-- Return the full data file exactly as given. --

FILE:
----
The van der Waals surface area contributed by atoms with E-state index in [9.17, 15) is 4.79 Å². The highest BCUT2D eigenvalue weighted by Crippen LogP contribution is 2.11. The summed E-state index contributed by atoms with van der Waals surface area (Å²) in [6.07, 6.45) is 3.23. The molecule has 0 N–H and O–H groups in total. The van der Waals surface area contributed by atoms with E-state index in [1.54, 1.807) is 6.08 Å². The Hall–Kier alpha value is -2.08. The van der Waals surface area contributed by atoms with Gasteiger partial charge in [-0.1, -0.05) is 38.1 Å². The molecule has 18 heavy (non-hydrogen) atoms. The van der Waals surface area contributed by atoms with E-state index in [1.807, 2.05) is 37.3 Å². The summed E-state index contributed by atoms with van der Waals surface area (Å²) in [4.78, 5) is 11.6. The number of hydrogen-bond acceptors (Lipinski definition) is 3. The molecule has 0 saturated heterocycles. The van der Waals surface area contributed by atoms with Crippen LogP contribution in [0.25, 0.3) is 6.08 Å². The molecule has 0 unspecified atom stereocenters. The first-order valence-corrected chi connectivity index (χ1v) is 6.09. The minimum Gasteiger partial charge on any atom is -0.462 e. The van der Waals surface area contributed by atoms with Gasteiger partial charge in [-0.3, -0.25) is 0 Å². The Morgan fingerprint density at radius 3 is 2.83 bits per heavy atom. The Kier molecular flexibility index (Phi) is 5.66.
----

The van der Waals surface area contributed by atoms with E-state index in [9.17, 15) is 4.79 Å². The highest BCUT2D eigenvalue weighted by Crippen LogP contribution is 2.11. The summed E-state index contributed by atoms with van der Waals surface area (Å²) in [6.07, 6.45) is 3.23. The molecule has 0 N–H and O–H groups in total. The van der Waals surface area contributed by atoms with E-state index in [1.54, 1.807) is 6.08 Å². The Hall–Kier alpha value is -2.08. The van der Waals surface area contributed by atoms with Gasteiger partial charge in [-0.1, -0.05) is 38.1 Å². The molecule has 18 heavy (non-hydrogen) atoms. The van der Waals surface area contributed by atoms with E-state index in [1.807, 2.05) is 37.3 Å². The summed E-state index contributed by atoms with van der Waals surface area (Å²) in [4.78, 5) is 11.6. The number of hydrogen-bond acceptors (Lipinski definition) is 3. The molecule has 0 saturated heterocycles. The van der Waals surface area contributed by atoms with Crippen LogP contribution in [0.25, 0.3) is 6.08 Å². The molecule has 0 unspecified atom stereocenters. The first-order valence-corrected chi connectivity index (χ1v) is 6.09. The minimum Gasteiger partial charge on any atom is -0.462 e. The van der Waals surface area contributed by atoms with Gasteiger partial charge in [-0.3, -0.25) is 0 Å². The Morgan fingerprint density at radius 3 is 2.83 bits per heavy atom. The Kier molecular flexibility index (Phi) is 5.66.